Jun Yeong knew the band she followed and the drink she liked just by snooping in on her conversations. He knew what she was doing at any point in the day. In fact, she wasn’t the first person he did this to. He had repeated this behavior with multiple others and, in fact, stolen the identity of one of his victims, the real Jun Yeong, to be able to do what he was doing now. Something to understand is that while he used phones as a tool, it was his innately psychopathic nature that was the driving force behind his actions.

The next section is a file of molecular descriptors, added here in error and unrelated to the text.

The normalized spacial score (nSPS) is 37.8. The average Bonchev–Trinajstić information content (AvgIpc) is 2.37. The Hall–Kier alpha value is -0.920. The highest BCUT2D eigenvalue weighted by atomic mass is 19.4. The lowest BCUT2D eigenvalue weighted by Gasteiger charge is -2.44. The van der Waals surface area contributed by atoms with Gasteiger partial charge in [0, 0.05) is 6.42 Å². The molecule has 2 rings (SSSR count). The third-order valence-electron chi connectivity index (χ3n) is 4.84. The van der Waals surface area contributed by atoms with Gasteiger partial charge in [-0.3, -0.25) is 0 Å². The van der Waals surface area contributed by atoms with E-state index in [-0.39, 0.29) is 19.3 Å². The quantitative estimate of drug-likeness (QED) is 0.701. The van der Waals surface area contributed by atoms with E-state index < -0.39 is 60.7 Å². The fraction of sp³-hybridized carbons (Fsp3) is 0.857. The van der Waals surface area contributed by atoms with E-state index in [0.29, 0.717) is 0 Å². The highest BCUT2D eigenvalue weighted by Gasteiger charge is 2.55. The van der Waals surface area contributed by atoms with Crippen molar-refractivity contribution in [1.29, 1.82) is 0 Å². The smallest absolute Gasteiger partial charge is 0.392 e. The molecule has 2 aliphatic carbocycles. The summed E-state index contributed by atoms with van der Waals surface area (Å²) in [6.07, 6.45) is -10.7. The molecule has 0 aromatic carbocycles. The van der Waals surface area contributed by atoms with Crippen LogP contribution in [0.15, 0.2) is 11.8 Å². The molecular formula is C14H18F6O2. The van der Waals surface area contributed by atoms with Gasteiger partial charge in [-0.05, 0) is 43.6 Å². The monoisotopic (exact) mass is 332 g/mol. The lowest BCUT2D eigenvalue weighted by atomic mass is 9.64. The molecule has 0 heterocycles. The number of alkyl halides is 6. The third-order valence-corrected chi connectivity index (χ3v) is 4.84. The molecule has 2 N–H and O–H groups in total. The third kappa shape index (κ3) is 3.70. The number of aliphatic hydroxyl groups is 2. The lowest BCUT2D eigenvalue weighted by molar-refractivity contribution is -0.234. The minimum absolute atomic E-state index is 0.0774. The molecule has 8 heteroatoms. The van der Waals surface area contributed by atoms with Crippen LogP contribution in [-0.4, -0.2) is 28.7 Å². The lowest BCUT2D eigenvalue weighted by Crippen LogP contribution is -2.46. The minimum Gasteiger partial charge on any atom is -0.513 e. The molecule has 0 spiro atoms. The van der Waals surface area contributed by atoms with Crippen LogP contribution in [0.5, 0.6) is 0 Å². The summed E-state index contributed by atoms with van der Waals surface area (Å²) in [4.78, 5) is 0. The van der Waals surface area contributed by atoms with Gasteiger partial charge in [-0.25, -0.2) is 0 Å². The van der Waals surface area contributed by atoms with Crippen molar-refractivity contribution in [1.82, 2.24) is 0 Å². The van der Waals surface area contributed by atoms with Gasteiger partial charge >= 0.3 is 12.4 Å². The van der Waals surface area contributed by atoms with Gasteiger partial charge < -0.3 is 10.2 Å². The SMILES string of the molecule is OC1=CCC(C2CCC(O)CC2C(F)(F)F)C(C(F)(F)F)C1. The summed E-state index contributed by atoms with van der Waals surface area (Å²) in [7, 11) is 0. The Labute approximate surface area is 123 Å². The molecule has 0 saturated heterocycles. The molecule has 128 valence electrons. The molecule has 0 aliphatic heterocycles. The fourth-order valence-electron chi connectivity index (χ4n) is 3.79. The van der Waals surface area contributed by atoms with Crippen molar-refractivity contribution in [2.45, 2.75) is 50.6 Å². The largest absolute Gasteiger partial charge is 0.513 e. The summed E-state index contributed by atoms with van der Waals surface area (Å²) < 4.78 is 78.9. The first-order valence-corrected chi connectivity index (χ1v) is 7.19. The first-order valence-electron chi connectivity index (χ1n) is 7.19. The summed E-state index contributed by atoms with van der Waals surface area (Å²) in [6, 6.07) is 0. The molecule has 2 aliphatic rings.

What we can say for sure is that phones and the internet have made our world very fast, so much so that intuition, which usually takes a second to show up, is overshadowed by the moment. Think about it: a guy showing up at your cafe wearing a cap for a team that you support, asking for a drink that you like, and having the exact tickets that you want is a case of too many coincidences. It is still acceptable to have one or two things in common, but so many? Why didn’t Na Mi’s hackles rise the instant she saw this? Maybe the abundance of picture-perfect romances on her social media made her think that it was some sort of “meet-cute” waiting to happen? However, her father’s intuition was not dulled by hours of screen time, and he recognized Jun Yeong for the trouble that he was. He came from a generation that relied more on memory than looking up facts instantly on the internet, which is why he caught Jun Yeong’s bluff.